Erk is involved in the differentiation induced by diallyl disulfide in the human gastric cancer cell line MGC803
Cellular & Molecular Biology Letters volume 11, pages 408–423 (2006)
Diallyl disulfide (DADS) is a major constituent of garlic. Previously, we found that DADS both inhibited proliferation in human gastric cancer cells in vitro and in vivo, and induced G2/M arrest. In this study, we investigated whether this differentiation effect was induced by DADS in human gastric cancer MGC803 cells, and whether it was related to an alteration in ERK activity. The results showed that the growth of MGC803 cells was inhibited by DADS. Cells treated with DADS displayed a lower nucleocytoplasmic ratio and tended to form gland and intercellular conjunction structures. The ConA-mediated cell agglutination ratio and cells’ ALP specific activity decreased. In MGC803 cells, dye transfer was limited to a few cells neighbouring the dye-injected cell and to a depth of 1–2 layers beneath the scrape site. However, after treatment with DADS, the LY (Lucifer Yellow) was transferred to several cells immediately neighbouring the microinjected cell and to a depth of 2–4 cell layers from the scrape site. This indicated that DADS induced differentiation in MGC803 cells. Western blot analysis revealed that although DADS did not influence the quantity of ERK1/2 protein expressed, it did decrease its phosphorylation in a concentration-dependent manner, compared with the controls. At 30 mg·L−1, DADS inhibited the activation of ERK1/2 in 15–30 min. These results suggested that the DADS-induced differentiation of MGC803 cells involved an alteration of the ERK1/2 signaling pathway.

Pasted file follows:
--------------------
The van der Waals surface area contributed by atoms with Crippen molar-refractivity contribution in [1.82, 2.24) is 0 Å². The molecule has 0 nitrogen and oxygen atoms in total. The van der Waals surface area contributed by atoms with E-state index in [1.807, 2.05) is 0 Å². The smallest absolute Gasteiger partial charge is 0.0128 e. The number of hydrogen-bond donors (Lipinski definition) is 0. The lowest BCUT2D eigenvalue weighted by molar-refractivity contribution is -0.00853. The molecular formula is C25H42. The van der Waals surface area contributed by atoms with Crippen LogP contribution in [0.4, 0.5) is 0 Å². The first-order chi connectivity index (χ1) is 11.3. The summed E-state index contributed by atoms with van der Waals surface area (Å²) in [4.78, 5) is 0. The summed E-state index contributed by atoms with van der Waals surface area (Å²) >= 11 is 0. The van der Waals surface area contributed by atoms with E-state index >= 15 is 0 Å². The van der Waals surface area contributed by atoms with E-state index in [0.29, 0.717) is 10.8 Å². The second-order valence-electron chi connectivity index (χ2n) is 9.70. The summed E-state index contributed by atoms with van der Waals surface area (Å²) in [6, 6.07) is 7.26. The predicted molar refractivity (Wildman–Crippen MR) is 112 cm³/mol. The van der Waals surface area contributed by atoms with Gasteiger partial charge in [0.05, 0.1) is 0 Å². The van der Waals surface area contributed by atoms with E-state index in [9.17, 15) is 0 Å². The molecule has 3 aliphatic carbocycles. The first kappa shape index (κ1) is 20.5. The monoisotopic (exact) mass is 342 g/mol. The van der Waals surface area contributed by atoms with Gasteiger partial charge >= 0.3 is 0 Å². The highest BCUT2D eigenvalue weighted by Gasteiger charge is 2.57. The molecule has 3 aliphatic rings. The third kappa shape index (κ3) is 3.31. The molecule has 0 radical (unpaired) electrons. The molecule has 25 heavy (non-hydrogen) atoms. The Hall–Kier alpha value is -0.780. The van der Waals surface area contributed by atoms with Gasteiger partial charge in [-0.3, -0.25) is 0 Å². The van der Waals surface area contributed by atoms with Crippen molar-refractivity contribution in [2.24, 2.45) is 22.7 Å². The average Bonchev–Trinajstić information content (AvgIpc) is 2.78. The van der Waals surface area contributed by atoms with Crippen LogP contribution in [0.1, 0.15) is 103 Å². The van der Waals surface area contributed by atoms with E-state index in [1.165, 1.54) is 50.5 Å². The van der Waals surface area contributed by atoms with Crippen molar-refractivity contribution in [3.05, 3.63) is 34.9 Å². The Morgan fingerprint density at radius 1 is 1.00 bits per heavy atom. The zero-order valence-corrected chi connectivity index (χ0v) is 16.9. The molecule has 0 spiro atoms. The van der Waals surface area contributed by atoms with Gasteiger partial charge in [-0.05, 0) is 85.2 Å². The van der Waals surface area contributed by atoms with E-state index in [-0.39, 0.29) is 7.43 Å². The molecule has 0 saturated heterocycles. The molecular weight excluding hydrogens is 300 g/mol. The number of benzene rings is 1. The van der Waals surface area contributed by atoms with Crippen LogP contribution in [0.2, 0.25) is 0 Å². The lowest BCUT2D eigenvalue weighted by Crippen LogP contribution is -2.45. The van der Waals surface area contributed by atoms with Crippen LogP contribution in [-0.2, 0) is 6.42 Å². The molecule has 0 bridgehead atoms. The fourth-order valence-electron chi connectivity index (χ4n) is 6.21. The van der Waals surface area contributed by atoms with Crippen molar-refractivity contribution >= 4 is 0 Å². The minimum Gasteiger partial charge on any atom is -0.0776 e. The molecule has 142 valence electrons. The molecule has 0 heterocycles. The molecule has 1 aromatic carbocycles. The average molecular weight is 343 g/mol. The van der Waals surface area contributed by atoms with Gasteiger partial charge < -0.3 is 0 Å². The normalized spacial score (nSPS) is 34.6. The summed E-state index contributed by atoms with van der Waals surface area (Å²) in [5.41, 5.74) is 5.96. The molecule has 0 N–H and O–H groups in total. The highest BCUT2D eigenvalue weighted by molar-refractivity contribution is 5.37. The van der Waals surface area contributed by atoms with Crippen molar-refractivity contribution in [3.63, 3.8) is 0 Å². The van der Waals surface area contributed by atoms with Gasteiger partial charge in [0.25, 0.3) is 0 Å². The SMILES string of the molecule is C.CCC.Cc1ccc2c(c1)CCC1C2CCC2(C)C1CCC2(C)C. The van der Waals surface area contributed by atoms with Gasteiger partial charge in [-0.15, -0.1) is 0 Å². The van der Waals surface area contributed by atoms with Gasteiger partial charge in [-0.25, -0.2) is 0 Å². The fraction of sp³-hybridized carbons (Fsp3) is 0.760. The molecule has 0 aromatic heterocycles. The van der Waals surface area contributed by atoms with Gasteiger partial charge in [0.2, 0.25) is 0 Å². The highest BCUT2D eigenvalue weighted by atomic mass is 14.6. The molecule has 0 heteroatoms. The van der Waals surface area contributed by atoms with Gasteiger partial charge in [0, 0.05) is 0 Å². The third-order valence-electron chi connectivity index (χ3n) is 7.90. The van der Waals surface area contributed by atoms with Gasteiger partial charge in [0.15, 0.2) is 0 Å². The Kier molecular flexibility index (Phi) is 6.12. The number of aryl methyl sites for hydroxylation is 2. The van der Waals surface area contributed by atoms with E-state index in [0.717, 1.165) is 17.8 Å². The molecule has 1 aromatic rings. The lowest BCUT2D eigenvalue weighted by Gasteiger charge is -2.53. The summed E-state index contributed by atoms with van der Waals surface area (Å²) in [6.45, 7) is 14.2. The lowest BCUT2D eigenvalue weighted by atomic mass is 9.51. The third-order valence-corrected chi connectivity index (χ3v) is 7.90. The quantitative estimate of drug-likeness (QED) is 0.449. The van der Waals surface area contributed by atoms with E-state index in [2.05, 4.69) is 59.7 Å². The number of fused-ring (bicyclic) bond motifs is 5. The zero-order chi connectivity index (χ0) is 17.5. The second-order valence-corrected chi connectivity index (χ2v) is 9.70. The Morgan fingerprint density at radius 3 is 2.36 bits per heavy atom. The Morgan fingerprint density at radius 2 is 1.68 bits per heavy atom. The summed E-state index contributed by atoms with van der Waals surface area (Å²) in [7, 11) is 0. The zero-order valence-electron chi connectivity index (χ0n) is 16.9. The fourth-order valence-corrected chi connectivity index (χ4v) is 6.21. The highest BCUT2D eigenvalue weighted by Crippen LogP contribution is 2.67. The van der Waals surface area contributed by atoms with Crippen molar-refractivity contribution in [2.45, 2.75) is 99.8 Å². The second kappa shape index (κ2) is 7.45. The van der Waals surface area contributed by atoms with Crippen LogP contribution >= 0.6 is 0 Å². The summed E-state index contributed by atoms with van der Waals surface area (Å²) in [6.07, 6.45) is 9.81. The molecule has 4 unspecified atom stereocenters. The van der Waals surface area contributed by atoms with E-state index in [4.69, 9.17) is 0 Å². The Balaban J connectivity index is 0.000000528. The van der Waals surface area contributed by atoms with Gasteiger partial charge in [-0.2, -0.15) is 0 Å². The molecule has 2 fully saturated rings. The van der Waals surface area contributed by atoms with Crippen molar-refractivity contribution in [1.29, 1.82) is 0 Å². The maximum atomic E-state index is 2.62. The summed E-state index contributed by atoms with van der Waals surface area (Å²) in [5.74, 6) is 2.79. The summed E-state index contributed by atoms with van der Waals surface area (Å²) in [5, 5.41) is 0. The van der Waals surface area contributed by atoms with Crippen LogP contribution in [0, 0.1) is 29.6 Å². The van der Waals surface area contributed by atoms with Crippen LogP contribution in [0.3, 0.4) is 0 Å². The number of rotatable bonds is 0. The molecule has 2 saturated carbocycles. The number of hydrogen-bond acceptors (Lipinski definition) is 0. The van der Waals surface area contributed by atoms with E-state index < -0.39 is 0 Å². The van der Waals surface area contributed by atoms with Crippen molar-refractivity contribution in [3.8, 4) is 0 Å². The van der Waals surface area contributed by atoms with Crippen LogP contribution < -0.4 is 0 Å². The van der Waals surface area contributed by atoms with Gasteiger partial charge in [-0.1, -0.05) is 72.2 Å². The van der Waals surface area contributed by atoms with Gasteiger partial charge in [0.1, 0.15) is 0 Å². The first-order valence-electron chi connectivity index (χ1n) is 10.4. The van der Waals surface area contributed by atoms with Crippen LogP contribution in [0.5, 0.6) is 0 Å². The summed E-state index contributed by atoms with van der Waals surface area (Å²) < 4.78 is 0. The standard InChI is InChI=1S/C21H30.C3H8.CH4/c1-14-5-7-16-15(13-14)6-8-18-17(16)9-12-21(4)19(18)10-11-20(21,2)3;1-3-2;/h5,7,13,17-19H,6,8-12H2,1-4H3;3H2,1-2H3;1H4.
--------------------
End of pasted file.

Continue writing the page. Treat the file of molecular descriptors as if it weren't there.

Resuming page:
extracellular signal-regulated kinase
gap junctional intercellular communication
mitogen-activated protein kinase
phosphate buffered saline
scrape-loading and dye transfer
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Ling, H., Zhang, LY., Su, Q. et al. Erk is involved in the differentiation induced by diallyl disulfide in the human gastric cancer cell line MGC803. Cell Mol Biol Lett 11, 408–423 (2006). https://doi.org/10.2478/s11658-006-0034-2
- Diallyl disulfide
- Stomach neoplasm